Amateur Radio Club returns, helps members obtain FCC licenses

Josh Ward, adviser and senior academic consultant, listens to radio waves at McLane Stadium. Photo Courtesy of Josh Ward.

By Mariah Bennett | Staff Writer

The Amateur Radio Club returned this semester after being inactive for years. Now, the club is open to all interested students and is hosting meetings for members from 5:30 p.m. to 6:30 p.m. Tuesdays in Rogers 312.

Amateur radio, also known as ham radio, is both a hobby and a service people use to communicate across long distances. With no need for internet or a cellphone, users can go as far as across town, the other side of the world or even space and will still be able to talk to each other via radio.

“To me, amateur radio is a gateway to some different tools, to some different experimentation,” Josh Ward, adviser and senior academic consultant, said.

The club, which currently has six active members, started in the ’90s, providing educational opportunities for students on amateur radio and radio license acquisition. According to Patrick Hynan, adviser and director of technology and facilities, the club was inactive because there was a lack of members — not because there was a lack of interest.

“There was a group of individuals that had expressed interest both last year and a couple of people that have come in via Connect or found the club via Connect,” Hynan said.

According to the National Association for Amateur Radio, amateur radio not only is a fun, social and educational activity but also can serve as a lifeline during emergencies.

“One of the things amateur radio operators will typically help out with is communication for emergencies,” Hynan said. “You’ll have amateur radio operators that will come in and assist with communication during times of natural disaster … We have methods and practices we go through that can help assist.”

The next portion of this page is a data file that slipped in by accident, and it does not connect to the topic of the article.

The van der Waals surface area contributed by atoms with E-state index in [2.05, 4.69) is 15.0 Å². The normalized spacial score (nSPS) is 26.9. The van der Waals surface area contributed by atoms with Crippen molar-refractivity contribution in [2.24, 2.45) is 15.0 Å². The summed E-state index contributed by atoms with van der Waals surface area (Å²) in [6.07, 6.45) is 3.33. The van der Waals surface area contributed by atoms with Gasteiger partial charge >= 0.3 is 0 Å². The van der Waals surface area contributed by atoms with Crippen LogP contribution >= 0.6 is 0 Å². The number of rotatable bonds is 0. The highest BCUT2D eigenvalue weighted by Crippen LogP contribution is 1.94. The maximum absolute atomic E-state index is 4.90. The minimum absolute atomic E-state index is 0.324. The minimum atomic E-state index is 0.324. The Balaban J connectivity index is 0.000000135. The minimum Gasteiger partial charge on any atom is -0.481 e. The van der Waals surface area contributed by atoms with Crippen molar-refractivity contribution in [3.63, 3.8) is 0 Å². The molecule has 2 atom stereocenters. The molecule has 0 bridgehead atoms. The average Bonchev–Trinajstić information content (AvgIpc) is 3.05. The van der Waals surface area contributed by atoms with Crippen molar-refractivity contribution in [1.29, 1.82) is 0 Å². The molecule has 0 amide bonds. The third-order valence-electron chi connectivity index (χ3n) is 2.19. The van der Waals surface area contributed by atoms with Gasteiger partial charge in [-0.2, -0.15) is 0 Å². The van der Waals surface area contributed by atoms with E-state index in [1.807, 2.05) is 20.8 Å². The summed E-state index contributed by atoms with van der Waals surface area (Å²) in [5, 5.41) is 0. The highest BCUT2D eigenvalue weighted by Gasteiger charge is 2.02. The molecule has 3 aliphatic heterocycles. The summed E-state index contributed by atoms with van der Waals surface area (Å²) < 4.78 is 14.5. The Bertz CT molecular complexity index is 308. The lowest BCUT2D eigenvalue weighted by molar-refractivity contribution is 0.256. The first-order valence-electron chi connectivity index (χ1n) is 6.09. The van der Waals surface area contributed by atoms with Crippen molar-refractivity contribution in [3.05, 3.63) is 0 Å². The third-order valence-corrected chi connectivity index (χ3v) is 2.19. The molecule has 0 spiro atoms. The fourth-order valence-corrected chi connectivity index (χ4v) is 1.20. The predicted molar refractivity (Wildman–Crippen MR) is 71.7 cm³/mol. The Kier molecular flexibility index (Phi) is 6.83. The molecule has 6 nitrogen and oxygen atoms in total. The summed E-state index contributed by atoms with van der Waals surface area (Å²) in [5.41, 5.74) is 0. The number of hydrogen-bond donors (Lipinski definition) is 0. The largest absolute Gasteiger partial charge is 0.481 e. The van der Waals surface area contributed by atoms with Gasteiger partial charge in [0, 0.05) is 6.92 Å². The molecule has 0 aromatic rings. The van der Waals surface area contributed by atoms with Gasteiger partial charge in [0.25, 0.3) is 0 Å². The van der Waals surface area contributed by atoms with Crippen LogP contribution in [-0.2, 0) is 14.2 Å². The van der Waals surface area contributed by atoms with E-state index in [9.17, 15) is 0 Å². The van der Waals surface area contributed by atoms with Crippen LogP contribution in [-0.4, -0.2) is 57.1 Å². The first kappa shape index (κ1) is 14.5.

Ward said he uses amateur radio as a tool in other ways too.

“I play more on the experimental side,” Ward said. “I send balloons up to 80-90- 100,000 feet with GoPro cameras, and I just happen to use devices that let me track those balloons in real time. I use amateur radio as a means to facilitate some of my [other] hobbies.”

The Federal Communications Commission requires individuals to have a license in order to operate on amateur radio frequencies. Currently, the club is working to help students earn their FCC licenses so they can participate in amateur radio; students are planning to take the test in October.

Hynan said that after students obtain licenses, the club will ask members what they want to do throughout the semester. Two ideas so far are learning to be prepared for emergencies and participating in a game called “fox hunt.”

“[It’s] a little bit of hide-and-seek using the radio — using nothing but the radio to find some boundaries on campus,” Hynan said. “A student is going to go someplace on campus; let’s go find them.”

Hynan said the ultimate goal of the club is to create a space for all those interested in amateur radio. He said he hopes to expand the club on campus by including activities like balloon launches, satellite communication and long-range contact.

“The sky is the limit, literally, for what we’re doing here,” Hynan said.

According to Hynan, amateur radio operators will also have contests to hone their skills or just to meet and talk to other people with the same interest.

“Amateur radio operators will participate in a contest to try to talk to as many people as you can in a 24-hour period or try to talk to as many different schools in a weeklong period,” Hynan said. “I don’t necessarily like to get on the radio just to talk to people, but I enjoy doing some of the fun things. And if the club wanted to get involved in a contest, I would go ahead and say, ‘Sure, I’ll be able to help, [and] I’d be happy to help out.’”

Ward said students who are licensed, interested in getting a license or just intrigued about the club can get in contact through email or Connect.

“For me, it opens up a lifetime of potential learning,” Ward said. “There’s so many different ways that you can play with amateur radio.”